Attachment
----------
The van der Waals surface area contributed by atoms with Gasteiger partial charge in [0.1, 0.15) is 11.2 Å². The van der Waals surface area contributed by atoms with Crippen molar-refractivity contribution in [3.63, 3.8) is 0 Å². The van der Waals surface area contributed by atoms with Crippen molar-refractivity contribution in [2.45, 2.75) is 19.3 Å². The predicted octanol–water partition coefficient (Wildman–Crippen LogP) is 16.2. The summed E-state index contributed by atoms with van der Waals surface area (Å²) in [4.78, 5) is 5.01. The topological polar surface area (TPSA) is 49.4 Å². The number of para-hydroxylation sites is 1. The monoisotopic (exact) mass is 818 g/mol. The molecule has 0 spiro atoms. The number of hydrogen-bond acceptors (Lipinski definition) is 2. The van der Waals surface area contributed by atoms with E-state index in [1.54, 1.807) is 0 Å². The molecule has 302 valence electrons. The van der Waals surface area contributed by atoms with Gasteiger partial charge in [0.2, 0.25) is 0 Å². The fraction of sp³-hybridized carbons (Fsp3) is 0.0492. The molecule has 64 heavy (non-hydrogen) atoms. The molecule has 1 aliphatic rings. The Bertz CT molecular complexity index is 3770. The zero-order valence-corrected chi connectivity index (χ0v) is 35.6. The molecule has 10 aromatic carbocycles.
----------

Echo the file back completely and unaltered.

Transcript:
The van der Waals surface area contributed by atoms with Gasteiger partial charge in [0.1, 0.15) is 11.2 Å². The van der Waals surface area contributed by atoms with Crippen molar-refractivity contribution in [3.63, 3.8) is 0 Å². The van der Waals surface area contributed by atoms with Crippen molar-refractivity contribution in [2.45, 2.75) is 19.3 Å². The predicted octanol–water partition coefficient (Wildman–Crippen LogP) is 16.2. The summed E-state index contributed by atoms with van der Waals surface area (Å²) in [4.78, 5) is 5.01. The topological polar surface area (TPSA) is 49.4 Å². The number of para-hydroxylation sites is 1. The monoisotopic (exact) mass is 818 g/mol. The molecule has 0 spiro atoms. The number of hydrogen-bond acceptors (Lipinski definition) is 2. The van der Waals surface area contributed by atoms with E-state index in [1.54, 1.807) is 0 Å². The molecule has 302 valence electrons. The van der Waals surface area contributed by atoms with Gasteiger partial charge in [0.2, 0.25) is 0 Å². The fraction of sp³-hybridized carbons (Fsp3) is 0.0492. The molecule has 64 heavy (non-hydrogen) atoms. The molecule has 1 aliphatic rings. The Bertz CT molecular complexity index is 3770. The zero-order valence-corrected chi connectivity index (χ0v) is 35.6. The molecule has 10 aromatic carbocycles.